Although artists like Duke Ellington and Mary Lou Williams had incorporated religious themes into their music for decades, the concept of “spiritual jazz” gained steam after 1965 when John Coltrane released his epic, A Love Supreme. At the same time, artists like Albert Ayler, Alice Coltrane and Pharoah Sanders were reaching for the ecstatic in their quest to imbue the music with spiritual uplift.
Tenor saxophonist Andrew Lamb is cut from that same cloth. The 64 year old tenor player follows in the hallowed footsteps of those ancestors, as well as musicians like Lonnie Liston Smith, Azar Lawrence and Don Cherry. Lamb’s performance with drummer Newman Taylor Baker on Saturday, December 3 gave us new insight into the power of sound to cleanse and renew the soul.
Their hour long flight at CitySpace’s Blue Room in Easthampton was an unvarnished, unbridled and unapologetic foray into the free jazz universe; days later, the vibrations still reverberate. The unleashed energy had a cleansing effect on this listener; it was catharsis by fire music.
Baker began the evening in a low patter that built towards Lamb’s entrance, which was rough and full-bodied. That pattern held throughout the performance: a solo statement on drums, then the saxophone would join. Perhaps it was a stamina thing. Lamb moved slowly and sat down when not playing.
When he was playing, the music bounced off the room’s tin ceiling and swirled around the space with no need for on-stage amplification. A fusillade of notes, covering the entire range of the horn, came with little mooring to mode or melody until well into the concert, when Lamb started to testify with the blues at his back.
But within the gale force was a softness, expressed especially by Baker, who used nuance and subtlety during much of his alone time. He played the drums by hand for an extended period, creating swing patterns at modest volume. He slapped his thighs, arms and chest, a technique called “hambone”, at an even lower volume. At a whisper, he made his cymbals ring celestially. We listened.
Baker, who turns 80 next year, has led a full life in music. He has recorded extensively with Billy Harper, Matthew Shipp, Henry Grimes and Billy Bang, and has history in music theater, having collaborated with Diedre Murray on multiple projects, including the Obie Award winning, “Running Man”. Other theater credits include work with Ntozake Shange, Leroy Jenkins, Jeanne Lee and Henry Threadgill.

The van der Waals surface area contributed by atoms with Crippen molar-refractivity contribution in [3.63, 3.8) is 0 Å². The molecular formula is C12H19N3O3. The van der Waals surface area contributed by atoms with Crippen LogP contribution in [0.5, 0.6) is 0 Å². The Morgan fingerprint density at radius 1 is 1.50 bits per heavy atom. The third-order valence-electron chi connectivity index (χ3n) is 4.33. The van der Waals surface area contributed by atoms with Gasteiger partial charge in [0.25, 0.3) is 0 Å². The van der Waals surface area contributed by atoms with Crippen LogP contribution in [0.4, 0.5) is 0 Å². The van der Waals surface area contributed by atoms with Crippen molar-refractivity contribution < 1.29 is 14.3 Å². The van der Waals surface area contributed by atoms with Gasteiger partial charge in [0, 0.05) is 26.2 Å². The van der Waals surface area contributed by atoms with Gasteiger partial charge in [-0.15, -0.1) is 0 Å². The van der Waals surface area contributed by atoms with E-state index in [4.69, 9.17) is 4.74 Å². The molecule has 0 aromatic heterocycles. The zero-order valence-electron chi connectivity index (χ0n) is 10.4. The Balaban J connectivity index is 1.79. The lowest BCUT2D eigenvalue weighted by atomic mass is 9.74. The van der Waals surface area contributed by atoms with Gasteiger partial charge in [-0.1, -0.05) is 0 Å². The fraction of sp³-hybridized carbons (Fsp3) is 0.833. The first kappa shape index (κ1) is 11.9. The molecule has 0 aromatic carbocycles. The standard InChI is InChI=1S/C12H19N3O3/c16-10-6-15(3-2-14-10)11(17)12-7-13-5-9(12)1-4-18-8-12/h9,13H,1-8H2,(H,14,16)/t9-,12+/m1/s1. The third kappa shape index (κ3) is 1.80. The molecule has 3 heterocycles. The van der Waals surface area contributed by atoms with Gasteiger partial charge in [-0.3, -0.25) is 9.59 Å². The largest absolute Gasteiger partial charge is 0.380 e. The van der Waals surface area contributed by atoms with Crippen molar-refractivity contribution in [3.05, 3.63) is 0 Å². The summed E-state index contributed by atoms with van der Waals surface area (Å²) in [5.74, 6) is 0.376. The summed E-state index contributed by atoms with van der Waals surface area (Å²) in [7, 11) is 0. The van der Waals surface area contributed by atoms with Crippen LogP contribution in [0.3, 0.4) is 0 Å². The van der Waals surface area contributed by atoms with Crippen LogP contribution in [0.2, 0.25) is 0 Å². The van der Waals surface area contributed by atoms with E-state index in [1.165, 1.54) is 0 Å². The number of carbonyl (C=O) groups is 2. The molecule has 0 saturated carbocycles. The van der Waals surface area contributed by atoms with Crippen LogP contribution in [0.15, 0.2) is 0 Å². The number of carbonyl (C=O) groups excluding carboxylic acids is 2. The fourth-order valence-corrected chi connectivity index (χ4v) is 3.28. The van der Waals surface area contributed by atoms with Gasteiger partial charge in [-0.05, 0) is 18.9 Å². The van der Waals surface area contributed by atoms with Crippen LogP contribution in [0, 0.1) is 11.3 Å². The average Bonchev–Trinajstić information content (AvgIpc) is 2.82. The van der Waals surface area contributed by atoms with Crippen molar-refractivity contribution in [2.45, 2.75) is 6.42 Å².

Baker was in Threadgill’s Sextett in the late 1980s. He told me that after getting off the road with Threadgill, his chops would be noticeably better. Reading down complicated drum parts, learning patterns he wouldn’t necessarily have come up with on his own, expanded his vocabulary, which he brought to other situations.
Until he discovered the washboard in 2010, Baker was the quintessential side man. His deep dive into this 19thcentury tool of drudgery gave him an opportunity to organize his own concept. Using expended shotgun shells on four fingers of each hand, customizing the physical instrument and adding microphones, effects pedals, and amplifiers, Baker has extended the washboard language, which he’s used in all manner of jazz, world, blues and new music contexts.
Andrew Lamb is a special individual. He is soft spoken and full of love. His spiritual essence is unassuming, but palpable. His playing felt like a quest, a search for attainment. Tracing a lineage through saxophonists like Charles Gayle, David S. Ware, Frank Lowe and back to Coltrane, Lamb intoned cascading lines of psalm-like notes, playing with energy and feeling.
Growing up in Chicago and Jamaica, Queens, he alluded to being different than most children, and being bullied repeatedly for it. He told me that one of the reasons he loved to play football, was it provided a socially sanctioned way of exacting pay back to his tormentors. Lamb is quick to credit the Creator in liner notes and in conversation, and although he is by no means ascetic, he has a religious air about him that fits him naturally. Now residing in Nyack, NY with his wife, Lamb has forged his spiritual stance through plenty of real world experience.
He has worked steadily, if quietly over the years. He first came to my attention in the mid-1990s with the release of Portrait in the Mist, a wonderful Delmark recording featuring Warren Smith (on vibes), along with Wilber Morris and Andrei Strobert. Subsequent recordings on Engine and NoBusiness Records kept him on my radar. He had a critical reputation but was only peripherally in the public eye, making him a perfect candidate for inclusion on the Jazz Shares schedule.
The joy of being able to provide an appreciative audience, some money and respect to artists like Andrew Lamb and Newman Taylor Baker, is why we do what we do.